- Choose PPE that’s designed for comfort and breathability. Not all PPE is designed for comfort in high-temperature applications. Say you need a chemical-protective suit for an outdoor job; look for products built to dissipate body heat during use, such as protective coveralls from 3M™.
Some of these models, such as the 3M™ Protective Coverall 4510, use a breathable laminate on polypropylene fabric to protect skin while allowing heat to escape. It’s also a good practice to look for PPE that is light in color, which will reflect heat rather than absorb it. In some applications, heat-protective gloves and/or sleeves can help workers handle sun-heated materials in comfort.
- Provide cooling accessories for existing PPE. Rather than replacing workplace PPE, employers can invest in cooling accessories that workers can wear beneath or attached to existing items. For instance, Protective Industrial Products (PIP) offers a full range of EZ-Cool tank tops and vests that dissipate heat through evaporative cooling. Users need only soak the garment in water for a minute or two, wring out the excess and enjoy up to a full shift’s worth of cooling activity.
Neck shade attachments for hard hats are also available. Even a simple solution, like an evaporative cooling towel from PIP, can considerably improve the comfort of PPE on a sunny day.
- Plan for brightness as well as heat. In the construction industry, OSHA standard 1926.102 requires employers to “ensure that each affected employee uses appropriate eye or face protection when exposed to eye or face hazards from flying particles, molten metal, liquid chemicals, acids or caustic liquids, chemical gases or vapors, or potentially injurious light radiation.” Standard 1910.133 echoes this rule in industries other than construction.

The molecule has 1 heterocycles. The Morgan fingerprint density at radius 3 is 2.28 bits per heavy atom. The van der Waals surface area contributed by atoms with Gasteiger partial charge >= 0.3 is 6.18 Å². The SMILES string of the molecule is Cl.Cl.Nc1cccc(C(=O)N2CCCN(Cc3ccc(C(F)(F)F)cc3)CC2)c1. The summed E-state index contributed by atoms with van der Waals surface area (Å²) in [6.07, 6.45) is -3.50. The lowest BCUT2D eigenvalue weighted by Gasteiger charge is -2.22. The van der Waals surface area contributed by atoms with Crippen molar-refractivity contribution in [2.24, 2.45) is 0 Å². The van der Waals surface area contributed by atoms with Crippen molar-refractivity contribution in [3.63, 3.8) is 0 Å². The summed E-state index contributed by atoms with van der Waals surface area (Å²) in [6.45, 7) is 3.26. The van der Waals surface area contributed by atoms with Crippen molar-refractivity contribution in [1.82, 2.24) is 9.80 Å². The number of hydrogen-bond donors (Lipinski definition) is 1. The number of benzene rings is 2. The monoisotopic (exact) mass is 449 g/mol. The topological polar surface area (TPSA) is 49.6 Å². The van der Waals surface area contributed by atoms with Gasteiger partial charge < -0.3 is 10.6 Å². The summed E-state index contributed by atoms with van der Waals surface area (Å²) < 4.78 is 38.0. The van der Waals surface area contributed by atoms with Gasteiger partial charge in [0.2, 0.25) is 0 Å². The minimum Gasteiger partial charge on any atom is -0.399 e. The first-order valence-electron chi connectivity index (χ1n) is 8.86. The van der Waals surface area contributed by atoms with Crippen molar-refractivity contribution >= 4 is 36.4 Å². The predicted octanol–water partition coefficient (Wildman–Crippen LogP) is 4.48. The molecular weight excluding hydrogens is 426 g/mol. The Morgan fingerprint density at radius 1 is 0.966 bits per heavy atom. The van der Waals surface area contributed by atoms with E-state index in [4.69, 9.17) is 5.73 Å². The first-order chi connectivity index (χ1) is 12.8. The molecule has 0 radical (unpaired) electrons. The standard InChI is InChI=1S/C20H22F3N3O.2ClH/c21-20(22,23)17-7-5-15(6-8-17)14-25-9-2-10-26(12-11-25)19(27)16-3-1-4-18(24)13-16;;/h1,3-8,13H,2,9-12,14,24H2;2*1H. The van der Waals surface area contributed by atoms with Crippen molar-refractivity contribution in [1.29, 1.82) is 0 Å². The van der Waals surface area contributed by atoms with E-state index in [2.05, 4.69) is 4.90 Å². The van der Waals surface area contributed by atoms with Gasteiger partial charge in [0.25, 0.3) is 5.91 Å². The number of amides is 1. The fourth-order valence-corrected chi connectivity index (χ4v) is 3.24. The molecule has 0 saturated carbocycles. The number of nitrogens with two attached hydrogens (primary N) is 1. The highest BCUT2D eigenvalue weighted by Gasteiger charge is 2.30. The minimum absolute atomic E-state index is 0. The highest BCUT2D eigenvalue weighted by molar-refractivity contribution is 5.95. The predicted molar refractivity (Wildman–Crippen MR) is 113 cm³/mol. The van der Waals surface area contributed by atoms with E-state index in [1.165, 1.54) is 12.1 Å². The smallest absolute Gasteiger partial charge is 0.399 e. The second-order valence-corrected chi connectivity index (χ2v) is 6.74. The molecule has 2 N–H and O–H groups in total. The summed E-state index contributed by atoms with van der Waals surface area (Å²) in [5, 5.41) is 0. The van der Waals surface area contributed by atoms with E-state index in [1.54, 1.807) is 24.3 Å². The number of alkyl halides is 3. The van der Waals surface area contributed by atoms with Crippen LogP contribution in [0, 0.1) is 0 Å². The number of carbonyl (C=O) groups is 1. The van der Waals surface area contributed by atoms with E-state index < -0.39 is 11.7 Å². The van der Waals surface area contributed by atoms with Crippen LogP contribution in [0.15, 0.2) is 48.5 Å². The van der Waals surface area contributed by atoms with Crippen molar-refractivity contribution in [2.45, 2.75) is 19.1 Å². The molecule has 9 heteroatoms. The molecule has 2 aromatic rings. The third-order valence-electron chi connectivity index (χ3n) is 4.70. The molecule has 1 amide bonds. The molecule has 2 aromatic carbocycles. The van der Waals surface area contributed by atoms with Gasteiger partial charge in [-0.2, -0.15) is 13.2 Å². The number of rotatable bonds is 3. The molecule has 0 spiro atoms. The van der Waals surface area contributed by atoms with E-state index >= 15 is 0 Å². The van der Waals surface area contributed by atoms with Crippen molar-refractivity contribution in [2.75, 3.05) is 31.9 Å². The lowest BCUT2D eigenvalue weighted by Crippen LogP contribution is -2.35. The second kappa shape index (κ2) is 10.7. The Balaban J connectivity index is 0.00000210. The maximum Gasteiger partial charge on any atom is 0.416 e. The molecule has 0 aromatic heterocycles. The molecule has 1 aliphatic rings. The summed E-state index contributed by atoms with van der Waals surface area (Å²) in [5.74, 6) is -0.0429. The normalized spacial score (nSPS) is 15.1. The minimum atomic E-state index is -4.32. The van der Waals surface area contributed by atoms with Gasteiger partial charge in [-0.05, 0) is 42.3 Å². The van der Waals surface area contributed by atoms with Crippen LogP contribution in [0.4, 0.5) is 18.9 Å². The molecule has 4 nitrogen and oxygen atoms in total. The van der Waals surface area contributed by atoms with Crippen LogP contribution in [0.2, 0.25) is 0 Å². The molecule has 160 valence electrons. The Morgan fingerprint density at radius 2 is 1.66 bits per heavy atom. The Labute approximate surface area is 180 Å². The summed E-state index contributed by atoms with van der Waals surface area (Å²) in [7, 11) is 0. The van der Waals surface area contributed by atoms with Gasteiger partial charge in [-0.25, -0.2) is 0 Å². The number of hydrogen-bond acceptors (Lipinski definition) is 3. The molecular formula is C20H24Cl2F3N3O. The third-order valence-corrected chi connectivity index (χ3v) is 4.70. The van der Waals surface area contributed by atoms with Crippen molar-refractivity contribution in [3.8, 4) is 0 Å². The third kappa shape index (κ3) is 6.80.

For most employees, compliance with this regulation is accomplished through the use of safety eyewear. When the summer sun is shining, this eyewear should also be built to limit glare, eliminate fogging and protect the eyes from damaging UV rays.
The 3M™ Solus™ 1000 eyewear series includes a Scotchgard™ anti-fog coating, absorbs 99.9 percent of UV rays, and is available with a variety of lens tints. PIP offers a full range of safety glasses with infrared-filtering lenses that block UV rays while protecting eyes from flash burns associated with welding arcs.
- Train employees and supervisors to recognise the symptoms of heat-related illness. Training is an essential part of any OSHA-compliant PPE program. In fact, general industry standard 1910.132(f)(1) states that, “The employer shall provide training to each employee who is required by this section to use PPE.”
Similarly, training for heat safety can help prevent illness and injury from outdoor work during the summer months. OSHA recommends educating teams on the hazards associated with summer heat, including the factors that lead to heat-related illness, symptoms of these illnesses and procedures for prevention and response. Learn more about heat-related illness on the job here, courtesy of OSHA.
While this list is far from complete, it provides an introduction to a few low-cost, high-impact techniques that can help keep workers safe during the summer months. When it comes to PPE compliance, a little bit of planning can go a long way.